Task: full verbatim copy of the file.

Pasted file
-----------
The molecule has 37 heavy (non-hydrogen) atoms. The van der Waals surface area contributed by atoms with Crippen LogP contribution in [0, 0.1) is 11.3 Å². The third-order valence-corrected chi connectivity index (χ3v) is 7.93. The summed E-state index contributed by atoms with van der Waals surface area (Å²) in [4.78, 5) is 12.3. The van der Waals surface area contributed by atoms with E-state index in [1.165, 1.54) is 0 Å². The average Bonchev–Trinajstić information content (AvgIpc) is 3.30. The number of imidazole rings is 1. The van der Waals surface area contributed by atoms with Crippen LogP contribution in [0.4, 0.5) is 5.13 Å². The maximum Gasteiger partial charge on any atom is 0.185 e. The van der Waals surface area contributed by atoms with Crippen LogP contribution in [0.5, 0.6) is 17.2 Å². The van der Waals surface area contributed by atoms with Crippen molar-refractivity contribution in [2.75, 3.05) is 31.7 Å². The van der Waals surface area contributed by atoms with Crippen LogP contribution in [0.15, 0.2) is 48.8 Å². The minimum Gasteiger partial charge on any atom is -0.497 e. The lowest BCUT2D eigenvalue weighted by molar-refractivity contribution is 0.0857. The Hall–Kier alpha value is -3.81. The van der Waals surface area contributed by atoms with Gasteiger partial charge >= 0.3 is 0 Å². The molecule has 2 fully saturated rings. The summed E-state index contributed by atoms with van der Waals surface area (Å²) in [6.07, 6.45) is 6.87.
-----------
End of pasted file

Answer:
The molecule has 37 heavy (non-hydrogen) atoms. The van der Waals surface area contributed by atoms with Crippen LogP contribution in [0, 0.1) is 11.3 Å². The third-order valence-corrected chi connectivity index (χ3v) is 7.93. The summed E-state index contributed by atoms with van der Waals surface area (Å²) in [4.78, 5) is 12.3. The van der Waals surface area contributed by atoms with E-state index in [1.165, 1.54) is 0 Å². The average Bonchev–Trinajstić information content (AvgIpc) is 3.30. The number of imidazole rings is 1. The van der Waals surface area contributed by atoms with Crippen LogP contribution in [0.4, 0.5) is 5.13 Å². The maximum Gasteiger partial charge on any atom is 0.185 e. The van der Waals surface area contributed by atoms with Crippen LogP contribution in [0.5, 0.6) is 17.2 Å². The van der Waals surface area contributed by atoms with Crippen molar-refractivity contribution in [2.75, 3.05) is 31.7 Å². The van der Waals surface area contributed by atoms with Crippen LogP contribution in [0.15, 0.2) is 48.8 Å². The minimum Gasteiger partial charge on any atom is -0.497 e. The lowest BCUT2D eigenvalue weighted by molar-refractivity contribution is 0.0857. The Hall–Kier alpha value is -3.81. The van der Waals surface area contributed by atoms with Gasteiger partial charge >= 0.3 is 0 Å². The molecule has 2 fully saturated rings. The summed E-state index contributed by atoms with van der Waals surface area (Å²) in [6.07, 6.45) is 6.87.